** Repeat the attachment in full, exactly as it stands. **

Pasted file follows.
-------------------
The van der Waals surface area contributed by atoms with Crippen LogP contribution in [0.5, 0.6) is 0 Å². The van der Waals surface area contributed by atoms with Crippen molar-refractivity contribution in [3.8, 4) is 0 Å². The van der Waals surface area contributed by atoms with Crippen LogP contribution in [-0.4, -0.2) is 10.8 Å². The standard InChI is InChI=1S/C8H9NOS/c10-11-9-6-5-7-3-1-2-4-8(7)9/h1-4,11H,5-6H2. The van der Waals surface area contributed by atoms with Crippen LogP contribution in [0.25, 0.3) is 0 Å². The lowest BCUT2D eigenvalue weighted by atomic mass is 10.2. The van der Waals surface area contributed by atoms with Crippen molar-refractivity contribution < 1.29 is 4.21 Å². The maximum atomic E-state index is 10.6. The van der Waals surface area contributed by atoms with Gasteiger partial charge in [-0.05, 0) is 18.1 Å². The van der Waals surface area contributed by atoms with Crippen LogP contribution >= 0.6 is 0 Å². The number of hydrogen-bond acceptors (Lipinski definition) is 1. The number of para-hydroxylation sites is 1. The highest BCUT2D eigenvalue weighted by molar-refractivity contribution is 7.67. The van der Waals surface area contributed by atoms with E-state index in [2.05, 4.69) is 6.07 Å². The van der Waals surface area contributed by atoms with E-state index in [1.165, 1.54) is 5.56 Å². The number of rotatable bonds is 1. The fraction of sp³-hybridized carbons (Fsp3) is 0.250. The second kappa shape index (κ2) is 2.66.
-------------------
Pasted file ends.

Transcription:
The van der Waals surface area contributed by atoms with Crippen LogP contribution in [0.5, 0.6) is 0 Å². The van der Waals surface area contributed by atoms with Crippen molar-refractivity contribution in [3.8, 4) is 0 Å². The van der Waals surface area contributed by atoms with Crippen LogP contribution in [-0.4, -0.2) is 10.8 Å². The standard InChI is InChI=1S/C8H9NOS/c10-11-9-6-5-7-3-1-2-4-8(7)9/h1-4,11H,5-6H2. The van der Waals surface area contributed by atoms with Crippen LogP contribution in [0.25, 0.3) is 0 Å². The lowest BCUT2D eigenvalue weighted by atomic mass is 10.2. The van der Waals surface area contributed by atoms with Crippen molar-refractivity contribution < 1.29 is 4.21 Å². The maximum atomic E-state index is 10.6. The van der Waals surface area contributed by atoms with Gasteiger partial charge in [-0.05, 0) is 18.1 Å². The van der Waals surface area contributed by atoms with Crippen LogP contribution >= 0.6 is 0 Å². The number of hydrogen-bond acceptors (Lipinski definition) is 1. The number of para-hydroxylation sites is 1. The highest BCUT2D eigenvalue weighted by molar-refractivity contribution is 7.67. The van der Waals surface area contributed by atoms with E-state index in [2.05, 4.69) is 6.07 Å². The van der Waals surface area contributed by atoms with E-state index in [1.165, 1.54) is 5.56 Å². The number of rotatable bonds is 1. The fraction of sp³-hybridized carbons (Fsp3) is 0.250. The second kappa shape index (κ2) is 2.66.